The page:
In Angola, the city of Luanda will soon have its first tramway line. The project is now just waiting for the partnership between the Angolan government and the German firm Siemens to become official.
Angola wants to adapt its demographic growth with environmentally-friendly public transport infrastructure. As a first step, the Angolan government plans to equip the capital Luanda, currently home to 9.2 million people, with a tramway. The Luanda Light Railway project is currently being negotiated with the German engineering group Siemens via its subsidiary Siemens Mobility.
At a cost of €1.3 billion, co-financed by the Angolan Ministry of Finance and the private sector, the first 39 km double-track line is known as the “Yellow Line”. It will link the port area of Luanda to the town of Kilamba, which was created in 2008. If the contract is signed, Siemens Mobility will be responsible for supplying “68 four-car light vehicles”.
The company, based in Munich in southern Germany, will also be responsible for implementing the signalling, telecommunications and traction power supply systems for a total length of 149 kilometres, as well as the traffic control system for the future Luanda tramway. The initiative will be the first of its kind in this Central African country, where people are accustomed to using buses and taxis to get around on a daily basis.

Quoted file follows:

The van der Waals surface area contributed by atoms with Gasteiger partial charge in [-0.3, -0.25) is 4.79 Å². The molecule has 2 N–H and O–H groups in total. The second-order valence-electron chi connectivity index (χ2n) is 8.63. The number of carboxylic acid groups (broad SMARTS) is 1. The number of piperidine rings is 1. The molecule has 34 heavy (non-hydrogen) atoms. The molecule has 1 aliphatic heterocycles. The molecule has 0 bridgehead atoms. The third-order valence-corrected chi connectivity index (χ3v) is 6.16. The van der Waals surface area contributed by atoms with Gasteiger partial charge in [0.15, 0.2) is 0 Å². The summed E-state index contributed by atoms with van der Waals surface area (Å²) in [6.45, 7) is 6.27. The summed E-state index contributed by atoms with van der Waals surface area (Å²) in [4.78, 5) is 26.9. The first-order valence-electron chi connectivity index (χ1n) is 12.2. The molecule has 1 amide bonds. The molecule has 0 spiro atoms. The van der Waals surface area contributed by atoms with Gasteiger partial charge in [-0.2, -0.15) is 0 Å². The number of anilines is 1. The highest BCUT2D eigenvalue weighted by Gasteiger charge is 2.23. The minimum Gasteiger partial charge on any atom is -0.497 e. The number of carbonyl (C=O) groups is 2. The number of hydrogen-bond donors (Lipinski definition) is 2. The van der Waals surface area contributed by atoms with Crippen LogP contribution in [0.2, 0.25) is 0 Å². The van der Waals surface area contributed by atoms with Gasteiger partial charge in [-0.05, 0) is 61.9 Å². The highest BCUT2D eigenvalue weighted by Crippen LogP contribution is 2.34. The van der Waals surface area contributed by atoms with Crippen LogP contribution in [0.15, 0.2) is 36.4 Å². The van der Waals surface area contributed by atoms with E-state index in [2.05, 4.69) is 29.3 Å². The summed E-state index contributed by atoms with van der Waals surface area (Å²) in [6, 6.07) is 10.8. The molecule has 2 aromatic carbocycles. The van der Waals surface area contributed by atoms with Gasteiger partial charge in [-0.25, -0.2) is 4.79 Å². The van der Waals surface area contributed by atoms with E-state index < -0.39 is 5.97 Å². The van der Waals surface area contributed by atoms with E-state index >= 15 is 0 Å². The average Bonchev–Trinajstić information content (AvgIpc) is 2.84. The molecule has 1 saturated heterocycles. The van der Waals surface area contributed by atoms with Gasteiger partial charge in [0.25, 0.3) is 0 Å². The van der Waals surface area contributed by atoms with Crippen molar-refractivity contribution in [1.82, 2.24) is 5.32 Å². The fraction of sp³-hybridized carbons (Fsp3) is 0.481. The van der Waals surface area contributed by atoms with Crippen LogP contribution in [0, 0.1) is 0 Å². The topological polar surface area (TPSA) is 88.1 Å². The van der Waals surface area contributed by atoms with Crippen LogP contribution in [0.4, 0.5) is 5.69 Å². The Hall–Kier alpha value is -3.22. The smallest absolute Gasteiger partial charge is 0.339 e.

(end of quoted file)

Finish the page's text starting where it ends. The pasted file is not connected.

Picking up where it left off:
These new tracks will be added to the African tramway network spread across 15 cities on the continent, including Casablanca and Rabat-Salé in Morocco, which have six operational lines with a total of 156 stations. But it is Algeria that has the largest number of stations (173) in North Africa, with seven tramways in the cities of Algiers, Constantine, Oran and Sétif, among others. East Africa, meanwhile, has been consolidating its position since 2015, with the Addis Ababa tramway serving up to 120,000 passengers in the Ethiopian capital.